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Review: Sibyl Mines Black Comedy from the Self’s Awareness of Itself

Throughout Sibyl, Justine Triet is committed above all else to the tricks that memory and language can play on us.

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Sibyl
Photo: Toronto International Film Festival

Justine Triet uses the relationship between the creative process and the work of psychoanalysis, or its simplified cinematic version, as raw material for her latest dramedy. Sibyl follows the madcap efforts and subterfuges that the eponymous alcoholic therapist (Virginie Efira) deploys in order to finally write a novel. And the first step she takes is to get rid of most of her patients—most, not all, so that there’s always a lifeline connecting the new Sibyl to the old one. That is, so Sibyl never has to truly let go of anything at all.

This tactic, beyond mere plot device, is the first crucial clue, or symptom, that Triet discloses about Sibyl as the filmmaker smartly humanizes the figure of the therapist as someone in desperate need of a therapist herself. The initial line in Sibyl’s (non-)emancipatory equation, to start anew by keeping her old life handy, is one of the film’s many instances of mirroring, as some viewers will easily recognize in Sibyl’s pursuits their own tendency to make half-decisions. Which is to say, the way we can fool ourselves into thinking that we’re pursuing something whereas we’re secretly pursuing something else—something less avowable.

Sibyl’s fragile sobriety, and the endless ebbs and flows of addiction, literalize this universal defense mechanism against losing. As in real life, everything in Sibyl is a replacement, or a double, for previously experienced pain or pleasure. Fascinated by the struggles of her newest patient, Margot (Adèle Exarchopoulos), Sibyl poses as an analyst in her own therapy room as she uses Margot’s grievances as content for her novel, turning the analysand into a character.

It’s at that very moment, and at that moment alone, that Sibyl’s novel is written—the very modus operandi of creative and analytic practice. Stepping back in analysis is, Triet seems to say, very much like becoming the editor of one’s own novel, a way to look at the people around us, and the ones we have been, like characters, so one can take a moment and acknowledge the narrative of one’s life. This can be a freeing acknowledgement, albeit a difficult one. As Sibyl says at one point, life is a work of fiction: “I’m at the heart if every decision.” Therefore, she must have the ability to, at best, rewrite her history, and at the very least reinterpret it.

Sibyl’s humor is similar to Toni Erdmann’s most light-hearted moments without ever quite managing to cook up the pathos of Maren Ade’s film. But Triet’s ability to wrap up tragedy in a vaudevillian fabric is what makes Sibyl such a palatable and unpretentious affair. Margot is an actress having an affair with her co-star, Igor (Gaspard Ulliel), who happens to be dating the director, Mika (Toni Erdmann’s Sandra Hüller), of the film they’re working on. Margot ends up pregnant by Igor and depositing her life decisions, including whether or not to have an abortion, in Sibyl’s hands. Mika finds everything out and Sibyl is summoned to work as therapist, or savior, of the sinking film project. She’s happy to surrender to the lack of ethics that such closeness to Margot entails, recording their therapy sessions to serve as remedy for her writer’s block, and eventually joining the actress on the set of Mika’s film.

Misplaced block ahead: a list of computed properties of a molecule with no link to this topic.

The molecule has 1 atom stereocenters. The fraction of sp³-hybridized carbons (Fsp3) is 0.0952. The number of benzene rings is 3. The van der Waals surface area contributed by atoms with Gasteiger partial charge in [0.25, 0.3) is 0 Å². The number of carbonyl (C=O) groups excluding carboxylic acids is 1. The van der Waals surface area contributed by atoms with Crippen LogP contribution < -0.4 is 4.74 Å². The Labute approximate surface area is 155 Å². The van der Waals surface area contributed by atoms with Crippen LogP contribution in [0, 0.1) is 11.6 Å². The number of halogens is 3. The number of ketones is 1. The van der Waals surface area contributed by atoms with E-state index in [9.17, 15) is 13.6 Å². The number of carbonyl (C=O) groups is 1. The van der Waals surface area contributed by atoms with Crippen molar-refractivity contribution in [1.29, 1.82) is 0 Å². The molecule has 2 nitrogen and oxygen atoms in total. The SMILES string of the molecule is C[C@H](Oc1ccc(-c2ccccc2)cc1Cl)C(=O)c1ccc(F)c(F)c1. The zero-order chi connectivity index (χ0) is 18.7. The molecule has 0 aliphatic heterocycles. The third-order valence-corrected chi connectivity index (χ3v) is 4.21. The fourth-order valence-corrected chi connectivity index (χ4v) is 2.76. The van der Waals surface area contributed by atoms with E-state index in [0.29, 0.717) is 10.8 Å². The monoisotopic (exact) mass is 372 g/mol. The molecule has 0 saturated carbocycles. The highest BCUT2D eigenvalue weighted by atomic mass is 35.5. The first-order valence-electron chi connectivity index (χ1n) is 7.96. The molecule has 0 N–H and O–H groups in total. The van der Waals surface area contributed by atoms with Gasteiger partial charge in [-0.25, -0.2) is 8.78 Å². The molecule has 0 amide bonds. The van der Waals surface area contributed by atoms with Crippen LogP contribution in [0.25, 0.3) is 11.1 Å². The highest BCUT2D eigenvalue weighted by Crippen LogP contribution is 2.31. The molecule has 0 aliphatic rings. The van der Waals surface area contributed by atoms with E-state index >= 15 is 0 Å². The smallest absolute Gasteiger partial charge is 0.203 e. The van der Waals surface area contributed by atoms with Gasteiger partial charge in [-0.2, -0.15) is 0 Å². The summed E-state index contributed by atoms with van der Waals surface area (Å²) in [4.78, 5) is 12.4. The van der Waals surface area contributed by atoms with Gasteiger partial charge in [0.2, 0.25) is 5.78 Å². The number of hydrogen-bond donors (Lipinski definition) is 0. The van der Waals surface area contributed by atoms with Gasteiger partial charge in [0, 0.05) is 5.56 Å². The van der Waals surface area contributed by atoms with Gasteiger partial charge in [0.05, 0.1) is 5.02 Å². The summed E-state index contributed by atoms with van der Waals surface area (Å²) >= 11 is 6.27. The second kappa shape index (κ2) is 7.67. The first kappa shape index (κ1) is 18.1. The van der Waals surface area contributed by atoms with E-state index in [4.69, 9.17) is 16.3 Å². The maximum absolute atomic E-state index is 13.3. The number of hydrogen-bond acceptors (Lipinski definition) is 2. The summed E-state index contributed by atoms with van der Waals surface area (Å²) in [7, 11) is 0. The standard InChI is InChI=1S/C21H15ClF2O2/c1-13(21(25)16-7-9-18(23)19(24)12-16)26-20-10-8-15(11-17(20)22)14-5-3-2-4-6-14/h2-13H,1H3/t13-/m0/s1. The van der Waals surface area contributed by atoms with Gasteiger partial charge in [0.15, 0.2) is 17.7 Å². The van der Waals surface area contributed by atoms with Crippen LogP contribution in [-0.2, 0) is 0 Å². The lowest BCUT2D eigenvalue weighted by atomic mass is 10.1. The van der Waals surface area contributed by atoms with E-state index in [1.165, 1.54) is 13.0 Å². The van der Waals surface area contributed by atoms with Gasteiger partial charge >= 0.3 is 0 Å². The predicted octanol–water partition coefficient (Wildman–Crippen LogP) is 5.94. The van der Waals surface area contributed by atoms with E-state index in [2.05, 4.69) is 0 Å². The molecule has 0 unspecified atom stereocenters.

It’s at its most farcical that Sibyl yields the deepest insights into the film’s characters. Sibyl gets sucked into Margot’s world, to the point of becoming her co-worker, and her own director for at least one of the film-within-the-film’s scenes, where she gives directions to Igor and Margot on how to move their limbs during a love scene being shot on a yacht. It’s here that the narrative becomes increasingly over-the-top, but the film continues to feel credible because Triet is very much aware of its absurdities, and in control of them. Transitions to flashbacks where audio is all but absent tell us that the filmmaker is less committed to some make-believe realism than she is to the tricks that memory and language can play on us.

Triet, too, makes visible that she’s in on the homoerotics of Sibyl and Margot’s arrangement without overplaying her hand. In one scene, Sibyl is asked to feed Margot her lines for Mika’s film, essentially playing Margot’s romantic partner from off-camera. The future audience of the film-within-a-film would never know who was really the object of the actress’s gaze, if anyone at all. Here, that most Freudian of metaphors about love, so cinematic in its logic, takes shape: to see the other is to take them for someone else.

Cast: Virginie Efira, Adèle Exarchopoulos, Gaspard Ulliel, Sandra Hüller, Niels Schneider, Laure Calamy Director: Justine Triet Screenwriter: Arthur Harari, Justine Triet Distributor: Music Box Films Running Time: 110 min Rating: NR Year: 2019 Buy: Video

“Tell the truth but tell it slant”
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